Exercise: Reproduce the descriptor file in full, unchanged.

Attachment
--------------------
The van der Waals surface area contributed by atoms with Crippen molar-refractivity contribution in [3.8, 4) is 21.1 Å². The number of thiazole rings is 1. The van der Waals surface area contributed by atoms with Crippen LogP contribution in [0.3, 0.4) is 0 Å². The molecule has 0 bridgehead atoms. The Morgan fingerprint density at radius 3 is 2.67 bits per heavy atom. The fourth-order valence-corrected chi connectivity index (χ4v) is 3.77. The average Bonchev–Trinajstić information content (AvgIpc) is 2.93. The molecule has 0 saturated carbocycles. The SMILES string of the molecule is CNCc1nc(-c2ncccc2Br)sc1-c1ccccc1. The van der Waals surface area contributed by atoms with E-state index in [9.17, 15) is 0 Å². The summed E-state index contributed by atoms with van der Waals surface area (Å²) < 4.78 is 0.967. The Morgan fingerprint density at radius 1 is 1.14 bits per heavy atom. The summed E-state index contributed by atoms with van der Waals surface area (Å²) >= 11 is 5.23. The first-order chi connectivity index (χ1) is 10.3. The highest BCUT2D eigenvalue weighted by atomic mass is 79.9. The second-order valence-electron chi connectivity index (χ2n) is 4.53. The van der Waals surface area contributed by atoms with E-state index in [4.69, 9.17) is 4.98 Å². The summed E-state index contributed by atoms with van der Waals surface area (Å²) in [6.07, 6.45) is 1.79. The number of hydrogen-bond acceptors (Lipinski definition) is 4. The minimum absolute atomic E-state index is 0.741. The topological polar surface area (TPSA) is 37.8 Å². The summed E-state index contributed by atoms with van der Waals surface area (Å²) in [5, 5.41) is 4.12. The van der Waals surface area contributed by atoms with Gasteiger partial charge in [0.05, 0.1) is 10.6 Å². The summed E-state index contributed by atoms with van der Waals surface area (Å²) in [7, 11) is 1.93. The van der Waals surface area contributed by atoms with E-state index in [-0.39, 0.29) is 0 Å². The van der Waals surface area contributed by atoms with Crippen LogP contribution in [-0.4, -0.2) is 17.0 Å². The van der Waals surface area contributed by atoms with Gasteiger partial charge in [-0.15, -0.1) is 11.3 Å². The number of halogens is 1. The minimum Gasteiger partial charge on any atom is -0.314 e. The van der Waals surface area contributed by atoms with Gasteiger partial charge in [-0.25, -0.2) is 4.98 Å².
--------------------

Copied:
The van der Waals surface area contributed by atoms with Crippen molar-refractivity contribution in [3.8, 4) is 21.1 Å². The number of thiazole rings is 1. The van der Waals surface area contributed by atoms with Crippen LogP contribution in [0.3, 0.4) is 0 Å². The molecule has 0 bridgehead atoms. The Morgan fingerprint density at radius 3 is 2.67 bits per heavy atom. The fourth-order valence-corrected chi connectivity index (χ4v) is 3.77. The average Bonchev–Trinajstić information content (AvgIpc) is 2.93. The molecule has 0 saturated carbocycles. The SMILES string of the molecule is CNCc1nc(-c2ncccc2Br)sc1-c1ccccc1. The van der Waals surface area contributed by atoms with E-state index in [9.17, 15) is 0 Å². The summed E-state index contributed by atoms with van der Waals surface area (Å²) < 4.78 is 0.967. The Morgan fingerprint density at radius 1 is 1.14 bits per heavy atom. The summed E-state index contributed by atoms with van der Waals surface area (Å²) >= 11 is 5.23. The first-order chi connectivity index (χ1) is 10.3. The highest BCUT2D eigenvalue weighted by atomic mass is 79.9. The second-order valence-electron chi connectivity index (χ2n) is 4.53. The van der Waals surface area contributed by atoms with E-state index in [4.69, 9.17) is 4.98 Å². The summed E-state index contributed by atoms with van der Waals surface area (Å²) in [6.07, 6.45) is 1.79. The number of hydrogen-bond acceptors (Lipinski definition) is 4. The minimum absolute atomic E-state index is 0.741. The topological polar surface area (TPSA) is 37.8 Å². The summed E-state index contributed by atoms with van der Waals surface area (Å²) in [5, 5.41) is 4.12. The van der Waals surface area contributed by atoms with Gasteiger partial charge in [0.05, 0.1) is 10.6 Å². The summed E-state index contributed by atoms with van der Waals surface area (Å²) in [7, 11) is 1.93. The van der Waals surface area contributed by atoms with E-state index in [-0.39, 0.29) is 0 Å². The van der Waals surface area contributed by atoms with Crippen LogP contribution in [-0.4, -0.2) is 17.0 Å². The van der Waals surface area contributed by atoms with Gasteiger partial charge in [-0.15, -0.1) is 11.3 Å². The number of halogens is 1. The minimum Gasteiger partial charge on any atom is -0.314 e. The van der Waals surface area contributed by atoms with Gasteiger partial charge in [-0.25, -0.2) is 4.98 Å².